Logistic regression for binary response data and polytomous variables (Logit, Probit)

Logistic regression for binary response data and polytomous variables (Logit, Probit) is part of:
  • Pro Core statistical software

  • System configuration

    • Windows:
      • Versions: 9x/Me/NT/2000/XP/Vista/Win 7/Win 8
      • Excel: 97 and later
      • Processor: 32 or 64 bits
      • Hard disk: 150 Mb
    • Mac OS X:
      • OS: OS X
      • Excel: X, 2004 and 2011
      • Hard disk: 150Mb.


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Logistic regression principles

Logistic regression is a frequently-used method as it enables binary variables, the sum of binary variables, or polytomous variables (variables with more than two categories) to be modeled. It is frequently used in the medical domain (whether a patient will get well or not), in sociology (survey analysis), epidemiology and medicine, in quantitative marketing (whether or not products are purchased following an action) and in finance for modeling risks (scoring).

The principle of the logistic regression model is to link the occurrence or non-occurrence of an event to explanatory variables.

Models for logistic regression

Logistic and linear regression belong to the same family of models called GLM (Generalized Linear Models): in both cases, an event is linked to a linear combination of explanatory variables.

For linear regression, the dependent variable follows a normal distribution N (µ, s) where µ is a linear function of the explanatory variables. For logistic regression, the dependent variable, also called the response variable, follows a Bernoulli distribution for parameter p (p is the mean probability that an event will occur) when the experiment is repeated once, or a Binomial (n, p) distribution if the experiment is repeated n times (for example the same dose tried on n insects). The probability parameter p is here a linear combination of explanatory variables.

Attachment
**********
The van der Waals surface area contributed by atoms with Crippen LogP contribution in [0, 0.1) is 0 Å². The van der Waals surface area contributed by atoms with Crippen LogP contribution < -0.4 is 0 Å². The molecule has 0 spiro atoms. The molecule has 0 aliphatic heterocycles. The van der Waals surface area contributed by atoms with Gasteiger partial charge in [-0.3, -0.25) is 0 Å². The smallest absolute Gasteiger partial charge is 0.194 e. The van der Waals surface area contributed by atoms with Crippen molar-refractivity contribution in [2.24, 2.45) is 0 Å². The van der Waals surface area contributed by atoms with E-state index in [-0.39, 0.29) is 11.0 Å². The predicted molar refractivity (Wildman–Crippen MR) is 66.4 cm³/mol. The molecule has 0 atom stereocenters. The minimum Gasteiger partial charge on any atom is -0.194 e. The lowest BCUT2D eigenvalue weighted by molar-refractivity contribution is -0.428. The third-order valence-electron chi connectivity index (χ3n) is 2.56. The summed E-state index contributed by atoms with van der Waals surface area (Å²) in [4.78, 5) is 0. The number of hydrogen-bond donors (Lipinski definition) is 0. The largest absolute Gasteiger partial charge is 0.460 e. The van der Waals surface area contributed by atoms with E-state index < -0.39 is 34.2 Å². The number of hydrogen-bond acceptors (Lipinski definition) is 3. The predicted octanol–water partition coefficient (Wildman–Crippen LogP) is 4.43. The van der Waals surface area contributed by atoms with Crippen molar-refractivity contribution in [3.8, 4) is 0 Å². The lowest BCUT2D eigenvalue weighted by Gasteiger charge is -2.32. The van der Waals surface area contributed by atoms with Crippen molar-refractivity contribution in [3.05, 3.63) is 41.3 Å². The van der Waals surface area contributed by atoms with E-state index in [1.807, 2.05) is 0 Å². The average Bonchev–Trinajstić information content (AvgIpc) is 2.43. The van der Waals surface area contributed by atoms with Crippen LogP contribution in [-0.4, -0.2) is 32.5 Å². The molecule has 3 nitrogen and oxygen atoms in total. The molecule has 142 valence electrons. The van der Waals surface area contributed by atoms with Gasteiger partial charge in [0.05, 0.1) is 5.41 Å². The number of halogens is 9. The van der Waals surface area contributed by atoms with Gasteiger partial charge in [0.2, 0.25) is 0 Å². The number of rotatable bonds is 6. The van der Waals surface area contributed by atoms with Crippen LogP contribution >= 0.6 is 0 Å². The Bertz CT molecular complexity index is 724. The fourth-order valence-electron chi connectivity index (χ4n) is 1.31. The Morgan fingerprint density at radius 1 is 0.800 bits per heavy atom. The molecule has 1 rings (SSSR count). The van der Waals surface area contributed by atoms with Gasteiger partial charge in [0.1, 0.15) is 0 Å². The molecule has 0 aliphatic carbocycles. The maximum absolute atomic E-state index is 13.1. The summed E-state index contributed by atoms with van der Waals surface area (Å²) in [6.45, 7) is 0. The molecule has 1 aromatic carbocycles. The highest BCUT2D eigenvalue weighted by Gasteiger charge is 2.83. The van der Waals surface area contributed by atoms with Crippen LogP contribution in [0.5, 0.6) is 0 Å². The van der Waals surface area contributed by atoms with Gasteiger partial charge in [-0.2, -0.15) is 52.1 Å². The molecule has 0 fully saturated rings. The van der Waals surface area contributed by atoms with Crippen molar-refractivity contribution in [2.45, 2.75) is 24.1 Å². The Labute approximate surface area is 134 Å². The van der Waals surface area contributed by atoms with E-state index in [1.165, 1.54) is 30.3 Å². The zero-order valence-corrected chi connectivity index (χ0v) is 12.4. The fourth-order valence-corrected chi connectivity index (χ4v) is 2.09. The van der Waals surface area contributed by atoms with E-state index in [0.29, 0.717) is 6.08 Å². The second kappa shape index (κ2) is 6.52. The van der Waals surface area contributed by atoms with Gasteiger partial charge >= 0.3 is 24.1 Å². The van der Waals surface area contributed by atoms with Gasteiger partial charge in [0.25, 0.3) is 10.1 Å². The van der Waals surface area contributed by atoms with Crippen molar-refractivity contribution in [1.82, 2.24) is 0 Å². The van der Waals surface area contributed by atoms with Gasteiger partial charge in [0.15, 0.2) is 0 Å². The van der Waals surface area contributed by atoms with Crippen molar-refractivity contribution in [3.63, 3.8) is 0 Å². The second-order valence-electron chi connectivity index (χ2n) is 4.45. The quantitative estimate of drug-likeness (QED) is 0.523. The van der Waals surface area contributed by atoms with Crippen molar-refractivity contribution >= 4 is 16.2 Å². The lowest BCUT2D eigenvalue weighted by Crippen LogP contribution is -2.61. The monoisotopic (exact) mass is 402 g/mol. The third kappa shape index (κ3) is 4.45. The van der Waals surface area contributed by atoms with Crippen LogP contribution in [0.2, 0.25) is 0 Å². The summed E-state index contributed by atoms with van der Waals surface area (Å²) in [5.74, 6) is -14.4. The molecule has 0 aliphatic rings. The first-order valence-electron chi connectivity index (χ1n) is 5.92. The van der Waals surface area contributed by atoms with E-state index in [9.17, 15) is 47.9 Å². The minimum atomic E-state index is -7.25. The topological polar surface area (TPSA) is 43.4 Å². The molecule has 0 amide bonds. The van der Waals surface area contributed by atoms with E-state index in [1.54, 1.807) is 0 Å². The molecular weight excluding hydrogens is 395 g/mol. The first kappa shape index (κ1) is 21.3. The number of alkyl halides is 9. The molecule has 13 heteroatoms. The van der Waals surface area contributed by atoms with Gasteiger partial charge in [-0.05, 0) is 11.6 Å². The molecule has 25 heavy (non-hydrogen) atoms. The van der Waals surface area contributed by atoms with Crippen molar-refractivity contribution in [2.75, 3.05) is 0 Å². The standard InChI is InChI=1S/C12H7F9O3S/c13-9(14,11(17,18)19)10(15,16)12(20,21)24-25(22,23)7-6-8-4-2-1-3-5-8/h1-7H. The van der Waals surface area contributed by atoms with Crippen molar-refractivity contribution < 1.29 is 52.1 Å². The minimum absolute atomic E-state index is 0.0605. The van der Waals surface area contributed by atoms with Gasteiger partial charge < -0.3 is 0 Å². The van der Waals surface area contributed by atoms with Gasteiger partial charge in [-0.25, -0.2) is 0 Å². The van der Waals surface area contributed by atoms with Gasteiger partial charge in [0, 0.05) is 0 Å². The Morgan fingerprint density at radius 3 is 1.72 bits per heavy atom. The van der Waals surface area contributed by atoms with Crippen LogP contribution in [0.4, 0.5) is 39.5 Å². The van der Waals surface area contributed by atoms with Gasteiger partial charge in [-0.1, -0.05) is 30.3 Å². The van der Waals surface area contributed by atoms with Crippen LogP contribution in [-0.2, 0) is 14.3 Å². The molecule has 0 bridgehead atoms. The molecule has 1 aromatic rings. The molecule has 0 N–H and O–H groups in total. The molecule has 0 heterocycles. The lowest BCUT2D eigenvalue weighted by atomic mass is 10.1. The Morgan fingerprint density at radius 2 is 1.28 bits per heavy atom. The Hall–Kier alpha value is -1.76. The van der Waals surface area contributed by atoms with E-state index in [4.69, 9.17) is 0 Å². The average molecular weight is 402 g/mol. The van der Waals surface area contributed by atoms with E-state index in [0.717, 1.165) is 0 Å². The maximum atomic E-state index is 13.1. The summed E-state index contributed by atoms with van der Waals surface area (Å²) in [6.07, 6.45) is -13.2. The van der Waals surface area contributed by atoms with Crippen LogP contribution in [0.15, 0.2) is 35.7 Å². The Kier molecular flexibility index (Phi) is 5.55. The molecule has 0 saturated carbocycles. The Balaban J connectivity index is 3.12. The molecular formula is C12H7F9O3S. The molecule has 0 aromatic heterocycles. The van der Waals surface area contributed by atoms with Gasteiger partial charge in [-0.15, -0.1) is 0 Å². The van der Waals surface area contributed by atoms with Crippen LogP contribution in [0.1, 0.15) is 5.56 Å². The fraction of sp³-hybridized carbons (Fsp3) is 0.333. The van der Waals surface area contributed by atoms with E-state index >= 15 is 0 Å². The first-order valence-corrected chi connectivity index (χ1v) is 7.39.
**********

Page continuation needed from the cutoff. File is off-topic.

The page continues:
The must common functions used to link probability p to the explanatory variables are the logistic function (we refer to the Logit model) and the standard normal distribution function (the Probit model). Both these functions are perfectly symmetric and sigmoid: XLSTAT provides two other functions: the complementary Log-log function is closer to the upper asymptote. The Gompertz function is on the contrary closer the axis of abscissa.

The analytical expression of the models is as follows:

Where βX represents the linear combination of variables (including constants).

The knowledge of the distribution of the event being studied gives the likelihood of the sample. To estimate the β parameters of the model (the coefficients of the linear function), we try to maximize the likelihood function.

Contrary to linear regression, an exact analytical solution does not exist. So an iterative algorithm has to be used. XLSTAT uses a Newton-Raphson algorithm. The user can change the maximum number of iterations and the convergence threshold if desired.

Separation problem

In the example above, the treatment variable is used to make a clear distinction between the positive and negative cases.